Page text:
It's always worth remembering, as Stendhal indicates, that Italian is much more dialectally diverse than we usually remember; this is more true the farther back you go. As I've mentioned before, when Dante or Petrarch or Manzoni write in Italian, they have to brew up the version of Italian they think is appropriate to their task, and tend to draw on more than one dialect.
It's interesting that Stendhal is so acidic on the English class system, comparing it to Indian castes. I actually wonder if Stendhal's bite here is deliberately playing on English self-image and turning it upside-down -- the English, particularly in the nineteenth century, regarded candor as an essential part of their national character, so to contrast them unfavorably with the Milanese on precisely that point seems less than accidental.
Pierre Jean de Béranger was a poet who became famous as a songwriter, and in this period was writing pieces critical of the establishment. Jean François de Saint-Lambert, who wrote The Seasons, was in Voltaire's circle; his mistress was Emilie de Châum;telet -- she would become pregnant with his child and die from complications a few days afterward.
I confess that I was not expecting an account of the game of Tarot; but, as Stendhal says, apparently it was very fashionable in Milan at the time. Stendhal's description seems quite careful: a game of not less than fifty-two cards, three times the size of a standard playing-card, with a score or more cards with the function of an ace or trump, beautifully illustrated. The trumps he notes -- the Pope, the Papess Joan, the Fool, the Hanged Man, the Lovers, Fortune, Death -- are all recognizable, as are the suits of bastoni (staves), danari (coins), spade (swords), and coppe (cups). According to Daniel Muller's notes, Francesco Reina was a notable bibliophile of the time, although one could perhaps gather that from Stendhal's comment about the library. Stendhal's repeating of Reina's claim is the first I've heard of the idea that Michelangelo invented the game of tarocco itself, and as far as I know or have been able to discover, nobody else suggests it.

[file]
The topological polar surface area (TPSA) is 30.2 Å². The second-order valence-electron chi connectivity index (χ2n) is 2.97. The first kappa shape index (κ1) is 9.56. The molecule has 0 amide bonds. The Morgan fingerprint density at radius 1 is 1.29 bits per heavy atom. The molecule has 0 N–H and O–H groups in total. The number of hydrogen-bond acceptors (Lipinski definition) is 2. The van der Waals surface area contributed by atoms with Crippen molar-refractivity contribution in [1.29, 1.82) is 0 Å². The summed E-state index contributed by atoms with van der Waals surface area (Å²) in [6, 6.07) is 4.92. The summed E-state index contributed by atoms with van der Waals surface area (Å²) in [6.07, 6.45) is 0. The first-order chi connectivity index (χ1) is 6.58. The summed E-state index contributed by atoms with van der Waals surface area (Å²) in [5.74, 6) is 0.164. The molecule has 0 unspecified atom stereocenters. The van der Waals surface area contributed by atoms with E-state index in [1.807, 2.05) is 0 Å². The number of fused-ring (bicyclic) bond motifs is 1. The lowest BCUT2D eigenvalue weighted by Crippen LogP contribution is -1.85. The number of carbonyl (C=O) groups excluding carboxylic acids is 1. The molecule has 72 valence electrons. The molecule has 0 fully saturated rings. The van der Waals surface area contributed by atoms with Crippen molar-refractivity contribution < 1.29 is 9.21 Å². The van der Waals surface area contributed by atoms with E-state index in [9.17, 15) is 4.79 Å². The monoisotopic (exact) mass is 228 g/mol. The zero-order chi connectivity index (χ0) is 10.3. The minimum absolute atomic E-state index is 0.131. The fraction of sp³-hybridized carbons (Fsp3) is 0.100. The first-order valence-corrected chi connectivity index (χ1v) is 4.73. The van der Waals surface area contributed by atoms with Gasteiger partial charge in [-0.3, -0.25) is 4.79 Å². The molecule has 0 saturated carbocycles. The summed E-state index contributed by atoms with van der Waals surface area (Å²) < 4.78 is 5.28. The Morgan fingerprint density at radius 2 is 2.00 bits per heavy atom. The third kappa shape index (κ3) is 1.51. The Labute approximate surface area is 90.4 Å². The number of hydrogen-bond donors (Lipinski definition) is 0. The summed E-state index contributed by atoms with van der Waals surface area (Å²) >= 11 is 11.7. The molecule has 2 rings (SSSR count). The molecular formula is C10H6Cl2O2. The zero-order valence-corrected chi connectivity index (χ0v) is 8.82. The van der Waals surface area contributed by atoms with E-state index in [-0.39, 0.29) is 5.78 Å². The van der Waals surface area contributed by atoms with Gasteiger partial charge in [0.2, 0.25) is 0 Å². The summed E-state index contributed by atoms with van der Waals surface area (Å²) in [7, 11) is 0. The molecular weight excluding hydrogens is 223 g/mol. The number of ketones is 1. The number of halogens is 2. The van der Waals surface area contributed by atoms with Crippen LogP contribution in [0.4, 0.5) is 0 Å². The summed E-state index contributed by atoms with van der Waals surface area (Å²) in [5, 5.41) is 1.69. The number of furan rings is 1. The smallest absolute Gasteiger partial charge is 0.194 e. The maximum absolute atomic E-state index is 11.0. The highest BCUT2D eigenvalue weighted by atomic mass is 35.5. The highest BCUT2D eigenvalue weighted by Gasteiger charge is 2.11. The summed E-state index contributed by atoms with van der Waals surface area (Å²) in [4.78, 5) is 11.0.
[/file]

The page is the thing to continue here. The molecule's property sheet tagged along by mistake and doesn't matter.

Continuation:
Regardless, the picture of Milanese Tarot players swearing at each other at the top of their lungs while playing, and yet not actually taking any offense, is priceless. And I think the better of Stendhal for being charmed by it, and his comment is worth quoting in full:
Dans ce siècle menteur et comédien (this age of cant, dit Lord Byron), cet excès de franchise et de bonhomie entre gens de plus riches et de plus nobles de Milan me frappe si fort, qu'il me donne l'idée de me fixer en ce pays. Le bonheur est contagieux.
And I also think the better of him for his rejection of the notion that this frankness and goodwill is unsophisticated or unrefined. Stendhal comes off as a bit of a pretentious snob sometimes; it's good to know he has another side.
The Milanese like a beautiful house; and, indeed, it does seem likely that architecture, at least in Milan, was a more thriving art than painting or sculpture. I did find the notion of architectural style as that physiognomy that «inspire un sentiment d'accord avec sa destination», as well as the idea that it is often connected with respect.
[28 octobre, á 5 heures du matin, en sortant du bal]
And here we have the statement that called my attention to this work in the first place: «La beauté n'est jamais, me semble, qu'une promesse du bonheur». And, of course, it turns out that Stendhal is talking about pretty girls at a dance; whenever you hear a profound statement from Stendhal and look it up, you always find that he said it in the most superficial way possible. I confess that I just skimmed some of the ballroom gossip.
John Scott was the editor who revived The London Magazine in 1820; the revival was an astounding success, and put the magazine at the heart of English literary life, as its contributors included the major Romantics and 'Cockney School' poets of the day -- Wordsworth, Shelley, Keats, and the like. The magazine's major rival was the powerhouse of literary critics, Blackwood's Magazine, and a literary feud developed between the two when John Gibson Lockhart began publishing articles critical of Keats and the rest for their working-class diction -- Gibson famously calling Keats a "vulgar cockney poetaster". Scott began an extended assault on Blackwood's and on Gibson; Gibson called Scott a liar and a scoundrel; Gibson's agent, Jonathan Henry Christie, insulted Scott to his face; and a duel was scheduled. It took place on February 16, 1821, and Scott died in the second round of the duel. Christie was tried for murder and acquitted. Those were the heroic days of literary criticism, of course, the days in which a man set to page criticism for which he was willing, if necessary, to put his life on the line.
And that is October of 1816. As I said above, I found this installment rough going, but the tarocco in Milan was worth it. We pick up in about two weeks or so on page 54, and finally with November Stendhal actually starts showing us around Milan, beginning with the Piazzo Reale and the Duomo.